Design, Photography, & Fashion

Creating Concepts

Annie Leibovitz

Lesson time 17:52 min

Annie breaks down her process for developing imaginative and creative concepts for her photo shoots, sharing examples from Tess Gallagher, Amy Schumer, Keith Haring, Whoopi Goldberg, and more.*

Annie Leibovitz
Teaches Photography
Annie brings you into her studio and onto her shoots to teach you everything she knows about portraiture and telling stories through images.
Get All-Access

The Art Of The Photo

Annie Leibovitz was the first woman to be named chief photographer at Rolling Stone and the last person to take a portrait of John Lennon. In her first online photography class, Annie shows us that what makes a picture stunning isn’t the gear or technology—it’s the story. Annie teaches you her philosophy: how to develop concepts, work with subjects, shoot with natural light, and bring images to life in post-production. See the world through her eyes.


Students give MasterClass an average rating of 4.7 out of 5 stars.

It was fascinating to sit at the feet of Annie Leibovitz and to hear her talk about her thought processes when she prepares to photograph and then during the shoot. I loved learning about photographers who have influenced her work as well.

I took this class because I wanted to hear what Annie's understanding of photography was, to learn her approach and possibly something of her way of seeing. I feel she did a great job at explaining all that. This was a great class.

lovely photographer . i read her book about her work, watched her documentary and now in love with her way to teach.

An honor to learn from a photographer of her stature. An amazing experience. Thank you.


Laura S.

I was frustrated because it seemed to be just random discussion of her experiences. I do think there is a take away message there but I am probably not a good enough photographer yet to follow it.

laura J.

Question how many pictures are taken until she knows it is done? Does Ms. Leibovitz do her own developing the old fashion way or is it all digital?


Thanks a lot. I was so fascinated by the stories of meetings with the subjects and by the unexpected birth of ideas! In my opinion, this is what makes a photo deep and powerful.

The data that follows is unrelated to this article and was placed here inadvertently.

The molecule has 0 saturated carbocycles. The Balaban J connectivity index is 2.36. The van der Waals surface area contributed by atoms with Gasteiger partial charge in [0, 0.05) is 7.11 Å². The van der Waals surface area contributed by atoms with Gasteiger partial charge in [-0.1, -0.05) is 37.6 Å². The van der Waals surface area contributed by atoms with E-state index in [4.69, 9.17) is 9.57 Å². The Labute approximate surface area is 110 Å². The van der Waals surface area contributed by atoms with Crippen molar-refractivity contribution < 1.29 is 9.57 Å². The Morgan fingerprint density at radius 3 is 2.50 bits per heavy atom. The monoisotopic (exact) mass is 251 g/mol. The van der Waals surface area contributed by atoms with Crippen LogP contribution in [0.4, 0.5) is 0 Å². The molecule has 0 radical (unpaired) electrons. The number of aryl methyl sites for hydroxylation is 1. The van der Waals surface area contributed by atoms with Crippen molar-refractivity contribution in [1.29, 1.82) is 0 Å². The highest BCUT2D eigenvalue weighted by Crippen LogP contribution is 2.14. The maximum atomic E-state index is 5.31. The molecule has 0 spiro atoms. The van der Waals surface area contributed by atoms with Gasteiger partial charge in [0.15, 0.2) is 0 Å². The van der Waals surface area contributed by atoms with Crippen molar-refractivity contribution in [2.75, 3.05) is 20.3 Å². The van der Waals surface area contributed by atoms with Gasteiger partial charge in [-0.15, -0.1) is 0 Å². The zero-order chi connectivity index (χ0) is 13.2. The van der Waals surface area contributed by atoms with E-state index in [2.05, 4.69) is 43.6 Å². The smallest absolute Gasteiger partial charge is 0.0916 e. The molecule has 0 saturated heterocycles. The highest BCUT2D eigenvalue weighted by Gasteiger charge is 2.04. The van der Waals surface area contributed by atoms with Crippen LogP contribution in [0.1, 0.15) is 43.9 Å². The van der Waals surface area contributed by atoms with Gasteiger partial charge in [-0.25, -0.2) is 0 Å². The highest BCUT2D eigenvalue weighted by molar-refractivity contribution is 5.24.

I so appreciate you sharing your stories, I am enjoying all of your shadings, so much.

Thierry N.

I am more than happy that this Masterclass is about philosophy and humanity through photography. I finally found out why I do not enjoy taking photos of landscape or objects and why I became a wedding and portrait photographer. Annie offered me the deep reasons of my path. With all my respect. Thierry

Steve H.

I appreciated that sometimes the original concept for a portrait was replaced by the immediacy of the moment. I think that is a gift that comes with experience.

Arthur I.

I liked it. Found it easy to follow. I will try looking at photos differently.

S. M.

There were a lot of pauses with the circle in the middle of the page, which was distracting.

Sally C.

During the session, I started taking notes about various people I know, thinking about where I would want to photograph them. I like the idea of asking a woman friend of mine who is in her 90s to show me some photos of herself when she was younger. I have my ideas about her because I know her through camping and music. I'd love to have a window into her earlier life, and to see where that would take a photography session. I've never asked anyone for a formal session. This was an exciting session.

Rob M.

I think what is striking is how Annie is startlingly open in the moment with her subjects to mix it up completely and do something which to others might feel random. She seems to have an innate ability to read what her subject is comfortable with and then just run with that. (e.g. Schumer no underwear, Haring comfortable with just paint on in private so let's go to Times Square, etc.). Combining that openness to spontaneity with her level of preparedness going into the shoot is what makes the magic happen I think. Many who have prepared so diligently would not be so willing to cede control when it's time to execute I don't think. Many would try to script more of the shoot than it seems Annie ever does. This is a picture of my dear friend and high school math teacher, Hank. A lifelong learner himself, he taught for over 50 years.